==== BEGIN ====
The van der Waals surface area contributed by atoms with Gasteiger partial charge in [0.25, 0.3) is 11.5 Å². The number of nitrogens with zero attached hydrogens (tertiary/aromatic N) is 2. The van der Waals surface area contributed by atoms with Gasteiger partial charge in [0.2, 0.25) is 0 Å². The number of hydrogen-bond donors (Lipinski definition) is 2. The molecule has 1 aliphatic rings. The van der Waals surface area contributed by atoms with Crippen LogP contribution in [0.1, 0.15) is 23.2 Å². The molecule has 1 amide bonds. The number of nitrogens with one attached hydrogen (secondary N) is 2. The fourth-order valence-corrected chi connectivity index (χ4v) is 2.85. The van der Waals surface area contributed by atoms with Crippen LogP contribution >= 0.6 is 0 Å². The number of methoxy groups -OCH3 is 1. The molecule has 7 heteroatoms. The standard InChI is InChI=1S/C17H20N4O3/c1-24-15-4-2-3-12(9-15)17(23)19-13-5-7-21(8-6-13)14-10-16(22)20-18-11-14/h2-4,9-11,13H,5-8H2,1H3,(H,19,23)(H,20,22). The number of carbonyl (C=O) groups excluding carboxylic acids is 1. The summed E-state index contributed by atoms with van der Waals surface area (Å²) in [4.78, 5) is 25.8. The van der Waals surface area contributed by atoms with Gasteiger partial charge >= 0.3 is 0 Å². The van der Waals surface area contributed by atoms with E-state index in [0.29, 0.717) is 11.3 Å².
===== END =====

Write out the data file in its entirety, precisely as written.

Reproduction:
The van der Waals surface area contributed by atoms with Gasteiger partial charge in [0.25, 0.3) is 11.5 Å². The number of nitrogens with zero attached hydrogens (tertiary/aromatic N) is 2. The van der Waals surface area contributed by atoms with Gasteiger partial charge in [0.2, 0.25) is 0 Å². The number of hydrogen-bond donors (Lipinski definition) is 2. The molecule has 1 aliphatic rings. The van der Waals surface area contributed by atoms with Crippen LogP contribution in [0.1, 0.15) is 23.2 Å². The molecule has 1 amide bonds. The number of nitrogens with one attached hydrogen (secondary N) is 2. The fourth-order valence-corrected chi connectivity index (χ4v) is 2.85. The van der Waals surface area contributed by atoms with Crippen LogP contribution >= 0.6 is 0 Å². The number of methoxy groups -OCH3 is 1. The molecule has 7 heteroatoms. The standard InChI is InChI=1S/C17H20N4O3/c1-24-15-4-2-3-12(9-15)17(23)19-13-5-7-21(8-6-13)14-10-16(22)20-18-11-14/h2-4,9-11,13H,5-8H2,1H3,(H,19,23)(H,20,22). The number of carbonyl (C=O) groups excluding carboxylic acids is 1. The summed E-state index contributed by atoms with van der Waals surface area (Å²) in [4.78, 5) is 25.8. The van der Waals surface area contributed by atoms with Gasteiger partial charge >= 0.3 is 0 Å². The van der Waals surface area contributed by atoms with E-state index in [0.29, 0.717) is 11.3 Å².